Ryan Stevens

Document Type

Honors Thesis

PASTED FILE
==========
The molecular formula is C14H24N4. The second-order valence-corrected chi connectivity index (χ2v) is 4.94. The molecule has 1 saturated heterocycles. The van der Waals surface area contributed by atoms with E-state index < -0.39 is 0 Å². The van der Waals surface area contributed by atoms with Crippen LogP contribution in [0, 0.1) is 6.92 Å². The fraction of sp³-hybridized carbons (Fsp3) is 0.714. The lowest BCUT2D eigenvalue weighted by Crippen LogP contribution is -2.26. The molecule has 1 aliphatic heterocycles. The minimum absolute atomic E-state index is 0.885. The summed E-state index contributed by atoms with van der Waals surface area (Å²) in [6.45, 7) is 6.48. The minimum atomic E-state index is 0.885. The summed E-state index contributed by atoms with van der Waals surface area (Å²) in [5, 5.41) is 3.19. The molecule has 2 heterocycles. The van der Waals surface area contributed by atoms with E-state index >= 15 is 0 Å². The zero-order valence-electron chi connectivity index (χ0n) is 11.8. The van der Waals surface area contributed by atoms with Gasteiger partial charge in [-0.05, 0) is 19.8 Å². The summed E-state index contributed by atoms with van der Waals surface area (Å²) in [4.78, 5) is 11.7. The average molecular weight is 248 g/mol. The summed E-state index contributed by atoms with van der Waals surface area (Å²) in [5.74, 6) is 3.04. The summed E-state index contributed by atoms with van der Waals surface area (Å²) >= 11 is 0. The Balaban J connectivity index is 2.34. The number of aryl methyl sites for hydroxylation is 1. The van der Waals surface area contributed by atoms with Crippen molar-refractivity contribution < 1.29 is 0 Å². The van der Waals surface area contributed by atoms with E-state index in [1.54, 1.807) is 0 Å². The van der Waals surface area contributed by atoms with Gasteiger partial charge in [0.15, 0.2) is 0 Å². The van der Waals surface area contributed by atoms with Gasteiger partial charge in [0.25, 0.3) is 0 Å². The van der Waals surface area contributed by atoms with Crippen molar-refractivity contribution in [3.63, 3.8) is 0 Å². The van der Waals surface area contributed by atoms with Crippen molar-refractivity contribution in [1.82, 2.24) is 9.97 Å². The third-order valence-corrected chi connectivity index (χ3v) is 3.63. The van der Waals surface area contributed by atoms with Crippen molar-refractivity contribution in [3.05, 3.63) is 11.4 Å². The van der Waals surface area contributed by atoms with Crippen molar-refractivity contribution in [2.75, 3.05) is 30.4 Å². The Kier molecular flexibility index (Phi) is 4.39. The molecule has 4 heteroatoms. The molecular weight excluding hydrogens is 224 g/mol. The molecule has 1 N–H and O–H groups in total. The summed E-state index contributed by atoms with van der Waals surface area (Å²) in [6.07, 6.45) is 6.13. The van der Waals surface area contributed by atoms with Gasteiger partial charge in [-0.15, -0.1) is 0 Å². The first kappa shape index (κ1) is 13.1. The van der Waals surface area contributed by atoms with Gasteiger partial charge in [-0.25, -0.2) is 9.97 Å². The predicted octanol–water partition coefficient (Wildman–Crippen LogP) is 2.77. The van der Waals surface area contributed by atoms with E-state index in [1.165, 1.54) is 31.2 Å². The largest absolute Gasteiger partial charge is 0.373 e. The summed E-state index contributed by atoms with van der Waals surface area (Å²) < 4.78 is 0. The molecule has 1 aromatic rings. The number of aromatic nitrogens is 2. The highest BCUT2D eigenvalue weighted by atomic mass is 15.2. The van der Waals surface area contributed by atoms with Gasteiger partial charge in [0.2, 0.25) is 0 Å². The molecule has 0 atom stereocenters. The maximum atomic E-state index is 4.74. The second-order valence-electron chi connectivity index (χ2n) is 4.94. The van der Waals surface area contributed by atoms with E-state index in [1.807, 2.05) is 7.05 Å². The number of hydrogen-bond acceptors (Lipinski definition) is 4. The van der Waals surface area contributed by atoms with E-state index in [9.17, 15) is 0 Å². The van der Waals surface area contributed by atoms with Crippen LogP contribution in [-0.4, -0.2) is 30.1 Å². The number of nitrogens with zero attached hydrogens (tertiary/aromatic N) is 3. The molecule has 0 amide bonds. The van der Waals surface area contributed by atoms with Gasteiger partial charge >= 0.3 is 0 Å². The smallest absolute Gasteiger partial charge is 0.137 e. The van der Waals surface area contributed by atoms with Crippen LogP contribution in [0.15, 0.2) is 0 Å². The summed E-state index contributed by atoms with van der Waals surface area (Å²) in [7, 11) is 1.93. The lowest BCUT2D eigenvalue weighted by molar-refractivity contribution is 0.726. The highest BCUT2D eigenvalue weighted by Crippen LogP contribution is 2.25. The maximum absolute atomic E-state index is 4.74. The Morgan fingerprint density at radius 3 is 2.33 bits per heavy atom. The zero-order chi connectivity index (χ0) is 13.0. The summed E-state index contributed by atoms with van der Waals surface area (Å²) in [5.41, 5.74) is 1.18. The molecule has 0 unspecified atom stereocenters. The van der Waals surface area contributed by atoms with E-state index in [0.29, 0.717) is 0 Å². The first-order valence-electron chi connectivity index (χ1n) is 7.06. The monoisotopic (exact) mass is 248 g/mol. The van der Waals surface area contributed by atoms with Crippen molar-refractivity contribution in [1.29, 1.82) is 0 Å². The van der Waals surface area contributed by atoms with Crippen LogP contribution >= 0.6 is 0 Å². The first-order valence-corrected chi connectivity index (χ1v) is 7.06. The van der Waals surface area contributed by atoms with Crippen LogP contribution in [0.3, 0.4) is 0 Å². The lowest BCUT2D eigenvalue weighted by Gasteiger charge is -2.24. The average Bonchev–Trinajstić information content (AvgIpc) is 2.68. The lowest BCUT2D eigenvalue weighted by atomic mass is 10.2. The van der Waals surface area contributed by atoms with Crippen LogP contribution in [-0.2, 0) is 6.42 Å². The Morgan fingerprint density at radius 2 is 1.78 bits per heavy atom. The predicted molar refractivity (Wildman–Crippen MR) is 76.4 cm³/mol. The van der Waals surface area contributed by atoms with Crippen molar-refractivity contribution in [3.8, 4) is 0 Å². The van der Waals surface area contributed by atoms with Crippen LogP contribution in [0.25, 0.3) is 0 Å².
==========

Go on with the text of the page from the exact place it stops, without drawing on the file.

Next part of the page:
Ketamine, which is widely used as a pediatric anesthetic, has been reported by our and other groups to demonstrate persistent deficits in learning and memory, and alterations in N-methyl-D-aspartate receptor (NMDAR) functioning. In neonates, γ-aminobutyric acid (GABA) is excitatory upon activation of GABAA receptors rather than its mature action of neuronal inhibition. This is due to greater Na+-K+ -2Cl- co-transporter (NKCC1) and weak K+-Cl- co-transporter (KCC2) expression in the neonatal cell membrane. Thus, bumetanide – an NKCC1 inhibitor – may prevent intracellular chloride accumulation by reducing or inhibiting GABA excitation in immature neurons. Therefore, we hypothesized that bumetanide may serve as a neuroprotectant via interfering with this GABA excitatory pathway through inhibiting NKCC1 to minimize ketamine-induced neuroexcitotoxicity. Seven-day-old rats were administered ketamine subcutaneously, with intracerebroventricular delivery of bumetanide concurrently with ketamine or vehicle. Three weeks following treatment, four groups were tested for spatial learning and memory deficits using the Morris Water Maze. Prolonged latency in learning was noted in the ketamine treated animals with deficits in recall of the target platform location. However, the bumetanide co-treatment group showed a learning rate and recall similar to the control. Thus, these results suggest a new mechanism by which neonatal ketamine-induced learning and memory deficits can be alleviated through reducing hyperactive GABAergicexcitatory neonatal synaptic signaling. Keywords: γ-aminobutyric acid, Morris Water Maze, neonatal, Na +-K+ -2Cl- co-transporter

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